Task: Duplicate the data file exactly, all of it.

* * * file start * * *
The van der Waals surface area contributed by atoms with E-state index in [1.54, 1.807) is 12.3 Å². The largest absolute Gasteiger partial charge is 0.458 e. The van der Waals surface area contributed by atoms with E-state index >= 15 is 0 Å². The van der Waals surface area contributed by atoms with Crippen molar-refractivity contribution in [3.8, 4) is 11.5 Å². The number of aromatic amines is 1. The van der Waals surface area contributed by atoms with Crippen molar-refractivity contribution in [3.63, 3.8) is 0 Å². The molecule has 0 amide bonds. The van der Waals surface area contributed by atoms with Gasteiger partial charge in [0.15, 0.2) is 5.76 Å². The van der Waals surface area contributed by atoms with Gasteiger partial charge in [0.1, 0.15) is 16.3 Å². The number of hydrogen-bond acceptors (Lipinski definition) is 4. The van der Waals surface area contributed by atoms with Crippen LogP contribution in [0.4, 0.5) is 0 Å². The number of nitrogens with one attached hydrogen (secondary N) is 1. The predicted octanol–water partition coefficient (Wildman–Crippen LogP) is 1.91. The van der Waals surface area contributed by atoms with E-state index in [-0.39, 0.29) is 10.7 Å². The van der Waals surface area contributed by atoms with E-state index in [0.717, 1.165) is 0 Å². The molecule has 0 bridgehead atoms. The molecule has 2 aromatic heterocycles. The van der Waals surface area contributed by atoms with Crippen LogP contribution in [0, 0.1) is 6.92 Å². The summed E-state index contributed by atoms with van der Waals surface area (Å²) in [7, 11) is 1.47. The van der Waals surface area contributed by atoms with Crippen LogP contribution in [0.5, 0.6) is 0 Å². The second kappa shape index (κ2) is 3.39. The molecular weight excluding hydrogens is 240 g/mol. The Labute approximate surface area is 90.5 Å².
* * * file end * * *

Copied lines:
The van der Waals surface area contributed by atoms with E-state index in [1.54, 1.807) is 12.3 Å². The largest absolute Gasteiger partial charge is 0.458 e. The van der Waals surface area contributed by atoms with E-state index >= 15 is 0 Å². The van der Waals surface area contributed by atoms with Crippen molar-refractivity contribution in [3.8, 4) is 11.5 Å². The number of aromatic amines is 1. The van der Waals surface area contributed by atoms with Crippen molar-refractivity contribution in [3.63, 3.8) is 0 Å². The molecule has 0 amide bonds. The van der Waals surface area contributed by atoms with Gasteiger partial charge in [0.15, 0.2) is 5.76 Å². The van der Waals surface area contributed by atoms with Gasteiger partial charge in [0.1, 0.15) is 16.3 Å². The number of hydrogen-bond acceptors (Lipinski definition) is 4. The van der Waals surface area contributed by atoms with Crippen LogP contribution in [0.4, 0.5) is 0 Å². The number of nitrogens with one attached hydrogen (secondary N) is 1. The predicted octanol–water partition coefficient (Wildman–Crippen LogP) is 1.91. The van der Waals surface area contributed by atoms with E-state index in [-0.39, 0.29) is 10.7 Å². The van der Waals surface area contributed by atoms with E-state index in [0.717, 1.165) is 0 Å². The molecule has 0 bridgehead atoms. The molecule has 2 aromatic heterocycles. The van der Waals surface area contributed by atoms with Crippen LogP contribution in [0, 0.1) is 6.92 Å². The summed E-state index contributed by atoms with van der Waals surface area (Å²) in [7, 11) is 1.47. The van der Waals surface area contributed by atoms with Crippen LogP contribution in [0.5, 0.6) is 0 Å². The second kappa shape index (κ2) is 3.39. The molecular weight excluding hydrogens is 240 g/mol. The Labute approximate surface area is 90.5 Å².